What is Donald Trump really worth to a business?
He’s known for making lavish claims about what his “brand” is worth. Others have punctured his estimates as wildly inflated, especially since the reputational hits he took at the end of his presidency. But now we have a new kind of answer, thanks to investors. The Trump aura alone — at least to a media startup — appears to be worth a neat $1 billion.
That’s how much secret financiers are investing in Trump’s newly formed Trump Media & Technology Group, which is going public by merging with a shell company called Digital World Acquisition. TMTG, as Bloomberg Opinion’s Timothy L. O’Brien and Matt Levine explain, has no products, no revenue, no cash flow, no known intellectual property, no big names attached and no “clear business plan,” only a wispy promise to build a new social media network (Truth Social) to take on Twitter, Facebook, Amazon and other tech companies.
And yet the company has excited traders enough to boost its current market value to more than $2 billion. You might think that this means the Trump brand is actually worth $2 billion, but you’d be wrong: The speculative run-up of the stock is a reaction to the $1 billion the Trump brand attracted, not to the Trump brand alone.
Did we say there are no big names attached to TMTG? Well, Trump is chair, and he is a big name. But he has no tech experience and a mixed record, at best, as a company-builder. The second biggest name at TMTG is Devin Nunes, whom Trump just appointed as the company’s CEO. Nunes is a soon-to-retire Republican member of Congress who has degrees in agriculture science and lots of experience running his family’s dairy farm, but no tech background. Sounds like a great starting rotation for a phantom team!
The ridicule that’s gushing down on Trump’s company from the tech and financial press is wholly warranted. Putting money into the company is “is closer to gambling than investing,” says Marketwatch. TMTG has already blown through its promise to produce a beta version of its Truth software by November and the Securities and Exchange Commission has commenced an investigation of whether Trump’s media company had broken securities laws in its formation. All this flakiness gives us a safe harbor the size of the San Francisco Bay to speculate that Trump hasn’t set out to create a viable media business as much as he has dreamed up a new fusion of politics, media and finance designed with one primary objective: To give people who like Trump an easy and legal way to give Trump money.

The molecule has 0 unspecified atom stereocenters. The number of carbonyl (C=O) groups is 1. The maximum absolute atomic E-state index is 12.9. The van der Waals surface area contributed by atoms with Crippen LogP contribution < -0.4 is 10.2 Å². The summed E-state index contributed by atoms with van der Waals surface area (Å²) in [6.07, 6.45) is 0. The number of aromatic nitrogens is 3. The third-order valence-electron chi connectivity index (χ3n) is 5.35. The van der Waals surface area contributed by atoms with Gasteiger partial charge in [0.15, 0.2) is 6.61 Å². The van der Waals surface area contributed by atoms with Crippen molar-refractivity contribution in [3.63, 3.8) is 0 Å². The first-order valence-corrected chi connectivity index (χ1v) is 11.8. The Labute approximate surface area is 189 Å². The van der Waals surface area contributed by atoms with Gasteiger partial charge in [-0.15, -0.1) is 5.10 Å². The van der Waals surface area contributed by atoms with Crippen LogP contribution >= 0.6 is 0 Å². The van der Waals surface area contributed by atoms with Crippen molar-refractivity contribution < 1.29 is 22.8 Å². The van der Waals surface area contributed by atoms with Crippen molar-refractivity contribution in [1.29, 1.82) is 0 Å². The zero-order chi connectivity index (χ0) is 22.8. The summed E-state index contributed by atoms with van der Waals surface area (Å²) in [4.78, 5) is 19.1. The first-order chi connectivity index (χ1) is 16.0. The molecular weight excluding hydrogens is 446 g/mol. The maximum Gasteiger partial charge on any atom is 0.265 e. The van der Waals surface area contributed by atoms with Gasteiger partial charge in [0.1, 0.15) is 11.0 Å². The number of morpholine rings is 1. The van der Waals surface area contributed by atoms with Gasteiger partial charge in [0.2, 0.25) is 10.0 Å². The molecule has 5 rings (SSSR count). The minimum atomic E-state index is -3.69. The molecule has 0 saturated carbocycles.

The way TMTG has come charging out of the gate with no product and no revenue but ample investors has financial journalists comparing it to a meme stock (like Gamestop, AMC and Blackberry) — securities that appeal to naïve retail investors who willingly ignore business fundamentals and buy depending on which way the social media winds blow.
A different point of comparison might be with other ex-presidents looking to cash in on their political celebrity. Trump isn’t the first to board the money-go-round after leaving office. In the first dozen years out of office, Bill Clinton collected $106 million for giving speeches. Barack and Michelle Obama reportedly signed a $65 million book deal. But no former president — and certainly no former president who is preparing to run again — has ever dipped his cup into financial markets to raise the sort of money TMTG has raised overnight.